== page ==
The Auto Channel
The Largest Independent Automotive Research Resource
The Largest Independent Automotive Research Resource
Official Website of the New Car Buyer

Kia Motors Australia Extends Support To Timor-Leste

PHOTO (select to view enlarged photo)

SYDNEY – March 7, 2011: Kia Motors Australia is helping the world’s oldest Catholic Charity extend its palliative care and medical services throughout East Timor (Timor-Leste) by providing it with a Kia Sorento AWD.

The Order of Malta was established in 1048 when the Knights Hospitaller protected sick, poor and injured pilgrims travelling to the Holy Land. Today the organisation is still known for its mission “to service the poor and the suffering” by providing services and facilities to support the sick, elderly, the handicapped and those who are marginalised and homeless.

Kia Motors Australia has provided the Australian Association of the Order of Malta with a Sorento to be used in and around the Timor-Leste Capital, Dili to move nurses, medical staff and equipment.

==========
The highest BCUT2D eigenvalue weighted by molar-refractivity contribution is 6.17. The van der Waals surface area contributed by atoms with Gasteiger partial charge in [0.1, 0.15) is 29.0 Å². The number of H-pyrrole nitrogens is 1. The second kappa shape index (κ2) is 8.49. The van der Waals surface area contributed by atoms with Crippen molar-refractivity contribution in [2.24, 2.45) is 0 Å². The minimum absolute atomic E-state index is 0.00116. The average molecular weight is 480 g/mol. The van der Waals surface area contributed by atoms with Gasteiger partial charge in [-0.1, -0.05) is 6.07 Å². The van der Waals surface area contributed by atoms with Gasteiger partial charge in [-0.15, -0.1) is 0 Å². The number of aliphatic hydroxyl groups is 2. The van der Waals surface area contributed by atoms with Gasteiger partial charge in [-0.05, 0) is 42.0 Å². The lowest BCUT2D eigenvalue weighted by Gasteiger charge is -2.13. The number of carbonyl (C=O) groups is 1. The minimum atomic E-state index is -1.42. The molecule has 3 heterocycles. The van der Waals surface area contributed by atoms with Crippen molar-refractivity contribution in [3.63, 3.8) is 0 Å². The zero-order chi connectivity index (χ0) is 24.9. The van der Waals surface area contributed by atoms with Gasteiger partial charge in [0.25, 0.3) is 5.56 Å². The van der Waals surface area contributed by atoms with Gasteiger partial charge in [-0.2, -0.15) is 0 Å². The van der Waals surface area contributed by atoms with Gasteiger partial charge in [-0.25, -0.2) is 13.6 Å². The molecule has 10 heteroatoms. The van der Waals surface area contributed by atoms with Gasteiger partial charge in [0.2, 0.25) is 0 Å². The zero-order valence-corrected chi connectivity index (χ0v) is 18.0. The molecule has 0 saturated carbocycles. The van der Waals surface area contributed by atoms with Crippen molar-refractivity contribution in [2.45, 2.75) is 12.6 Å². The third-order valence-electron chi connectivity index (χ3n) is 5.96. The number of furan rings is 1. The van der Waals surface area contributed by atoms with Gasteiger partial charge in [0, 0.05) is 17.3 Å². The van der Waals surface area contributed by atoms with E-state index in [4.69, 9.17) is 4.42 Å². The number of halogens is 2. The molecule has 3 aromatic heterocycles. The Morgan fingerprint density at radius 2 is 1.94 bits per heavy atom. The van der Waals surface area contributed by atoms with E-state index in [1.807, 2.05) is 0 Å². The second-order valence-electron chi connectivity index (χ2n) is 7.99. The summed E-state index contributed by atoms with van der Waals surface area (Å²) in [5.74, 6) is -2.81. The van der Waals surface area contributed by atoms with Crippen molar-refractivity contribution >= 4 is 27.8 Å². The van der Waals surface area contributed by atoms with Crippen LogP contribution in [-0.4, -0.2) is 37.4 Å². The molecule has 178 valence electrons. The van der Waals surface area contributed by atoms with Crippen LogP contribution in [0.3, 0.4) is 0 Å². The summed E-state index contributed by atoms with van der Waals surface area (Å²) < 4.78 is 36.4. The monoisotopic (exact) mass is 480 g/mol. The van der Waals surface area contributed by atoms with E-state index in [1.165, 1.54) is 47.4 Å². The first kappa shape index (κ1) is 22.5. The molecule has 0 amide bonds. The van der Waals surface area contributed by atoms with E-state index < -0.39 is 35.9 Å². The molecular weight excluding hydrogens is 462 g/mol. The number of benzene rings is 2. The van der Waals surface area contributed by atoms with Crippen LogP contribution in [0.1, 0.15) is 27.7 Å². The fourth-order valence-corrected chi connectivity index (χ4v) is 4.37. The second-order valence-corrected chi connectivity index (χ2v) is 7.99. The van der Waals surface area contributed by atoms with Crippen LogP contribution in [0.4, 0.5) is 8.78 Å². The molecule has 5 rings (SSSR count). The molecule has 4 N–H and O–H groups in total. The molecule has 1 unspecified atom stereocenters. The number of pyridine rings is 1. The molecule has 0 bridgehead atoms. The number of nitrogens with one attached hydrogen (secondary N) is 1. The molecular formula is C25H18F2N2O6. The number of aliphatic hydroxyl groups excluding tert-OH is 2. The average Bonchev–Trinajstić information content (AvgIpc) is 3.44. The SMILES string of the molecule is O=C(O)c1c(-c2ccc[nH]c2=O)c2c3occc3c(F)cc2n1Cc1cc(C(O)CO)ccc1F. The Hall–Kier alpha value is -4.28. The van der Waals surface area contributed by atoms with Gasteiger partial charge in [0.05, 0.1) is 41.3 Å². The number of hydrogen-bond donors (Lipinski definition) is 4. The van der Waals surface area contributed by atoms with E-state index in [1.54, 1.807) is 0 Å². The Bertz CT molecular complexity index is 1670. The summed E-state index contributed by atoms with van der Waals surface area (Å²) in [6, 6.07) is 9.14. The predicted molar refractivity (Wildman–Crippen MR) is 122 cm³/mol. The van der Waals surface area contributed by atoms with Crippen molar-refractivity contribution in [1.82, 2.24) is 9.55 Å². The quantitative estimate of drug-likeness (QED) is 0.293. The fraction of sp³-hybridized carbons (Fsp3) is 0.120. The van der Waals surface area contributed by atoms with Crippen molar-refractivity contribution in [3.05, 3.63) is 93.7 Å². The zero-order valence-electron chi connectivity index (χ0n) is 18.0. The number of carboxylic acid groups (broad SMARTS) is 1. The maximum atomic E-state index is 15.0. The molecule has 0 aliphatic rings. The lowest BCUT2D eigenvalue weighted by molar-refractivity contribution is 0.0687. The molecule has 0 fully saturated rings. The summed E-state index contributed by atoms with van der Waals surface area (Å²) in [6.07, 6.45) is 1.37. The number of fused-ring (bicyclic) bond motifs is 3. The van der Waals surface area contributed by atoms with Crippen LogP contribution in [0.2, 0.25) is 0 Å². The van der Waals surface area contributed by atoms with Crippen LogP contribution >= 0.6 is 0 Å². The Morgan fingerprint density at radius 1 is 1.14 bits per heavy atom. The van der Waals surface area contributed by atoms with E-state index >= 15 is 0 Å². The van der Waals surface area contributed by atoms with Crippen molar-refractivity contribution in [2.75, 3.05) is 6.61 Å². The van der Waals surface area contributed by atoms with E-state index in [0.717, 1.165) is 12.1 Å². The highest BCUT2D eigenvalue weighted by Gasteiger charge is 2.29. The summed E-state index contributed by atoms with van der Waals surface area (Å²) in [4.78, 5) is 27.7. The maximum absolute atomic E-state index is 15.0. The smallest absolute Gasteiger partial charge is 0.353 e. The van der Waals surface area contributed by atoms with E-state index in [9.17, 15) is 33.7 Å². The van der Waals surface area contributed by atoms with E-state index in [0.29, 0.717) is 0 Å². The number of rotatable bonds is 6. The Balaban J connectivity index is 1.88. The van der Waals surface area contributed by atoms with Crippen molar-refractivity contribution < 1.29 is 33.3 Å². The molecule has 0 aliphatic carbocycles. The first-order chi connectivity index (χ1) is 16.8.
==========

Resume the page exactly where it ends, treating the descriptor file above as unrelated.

The Order of Malta’s first Ambassador to Timor-Leste, H.E. David Scarf said the addition of the Sorento will significantly improve the Order’s mobility and therefore its capacity to carry out humanitarian works in the area.

“Our highest priority in Timor-Leste is the rehabilitation of the ambulance service by providing Basic Life Support training to its 67 drivers and nurses,” Mr Scarf said.

“The Sorento will provide mobility to the program and will also be used to transport palliative care nurses to visit patients, as well as transporting patients to Dili Hospital. It will also venture out of the capital city to visit the Order’s regional projects, travelling though terrain that is not suitable for a conventional 2WD.”

Following the official handover, the Sorento will be transported to Darwin before being shipped to Timor-Leste.

Kia Motors Australia President and CEO, Mr MK Kim said the Order of Malta has spent the last nine years restoring hope to thousands of Timorese and deserves support.

“A significant portion of East Timor’s one million residents are still trying to rebuild after decades of hardship,” Mr Kim said. “If we can help such a humanitarian organisation as the Order of Malta to improve medical and education services _ as well as infrastructure _ for our neighbours, then it is time and resources well spent.”

The Order now operates in more than 120 countries across five continents. Worldwide there are more than 12,500 members, 80,000 permanent volunteers and 20,000 medical personnel.